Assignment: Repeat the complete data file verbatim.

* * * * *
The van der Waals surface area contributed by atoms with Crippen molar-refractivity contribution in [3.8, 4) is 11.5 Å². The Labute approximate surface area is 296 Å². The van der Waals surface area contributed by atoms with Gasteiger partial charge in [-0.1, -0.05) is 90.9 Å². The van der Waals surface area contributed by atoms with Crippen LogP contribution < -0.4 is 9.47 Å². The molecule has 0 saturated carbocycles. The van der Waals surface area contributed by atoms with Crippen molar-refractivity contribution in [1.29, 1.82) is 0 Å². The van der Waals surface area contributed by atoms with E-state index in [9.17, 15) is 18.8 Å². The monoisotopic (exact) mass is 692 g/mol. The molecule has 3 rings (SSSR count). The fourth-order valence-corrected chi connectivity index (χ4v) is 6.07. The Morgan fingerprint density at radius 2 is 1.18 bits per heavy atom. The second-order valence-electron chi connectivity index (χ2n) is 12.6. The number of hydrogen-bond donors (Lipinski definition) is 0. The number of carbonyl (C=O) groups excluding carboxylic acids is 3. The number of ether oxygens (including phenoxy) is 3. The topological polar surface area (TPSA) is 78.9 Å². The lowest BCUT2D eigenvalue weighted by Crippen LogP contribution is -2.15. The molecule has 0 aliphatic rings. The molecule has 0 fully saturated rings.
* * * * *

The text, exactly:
The van der Waals surface area contributed by atoms with Crippen molar-refractivity contribution in [3.8, 4) is 11.5 Å². The Labute approximate surface area is 296 Å². The van der Waals surface area contributed by atoms with Gasteiger partial charge in [-0.1, -0.05) is 90.9 Å². The van der Waals surface area contributed by atoms with Crippen LogP contribution < -0.4 is 9.47 Å². The molecule has 0 saturated carbocycles. The van der Waals surface area contributed by atoms with Crippen molar-refractivity contribution in [1.29, 1.82) is 0 Å². The van der Waals surface area contributed by atoms with E-state index in [9.17, 15) is 18.8 Å². The monoisotopic (exact) mass is 692 g/mol. The molecule has 3 rings (SSSR count). The fourth-order valence-corrected chi connectivity index (χ4v) is 6.07. The Morgan fingerprint density at radius 2 is 1.18 bits per heavy atom. The second-order valence-electron chi connectivity index (χ2n) is 12.6. The number of hydrogen-bond donors (Lipinski definition) is 0. The number of carbonyl (C=O) groups excluding carboxylic acids is 3. The number of ether oxygens (including phenoxy) is 3. The topological polar surface area (TPSA) is 78.9 Å². The lowest BCUT2D eigenvalue weighted by Crippen LogP contribution is -2.15. The molecule has 0 aliphatic rings. The molecule has 0 fully saturated rings.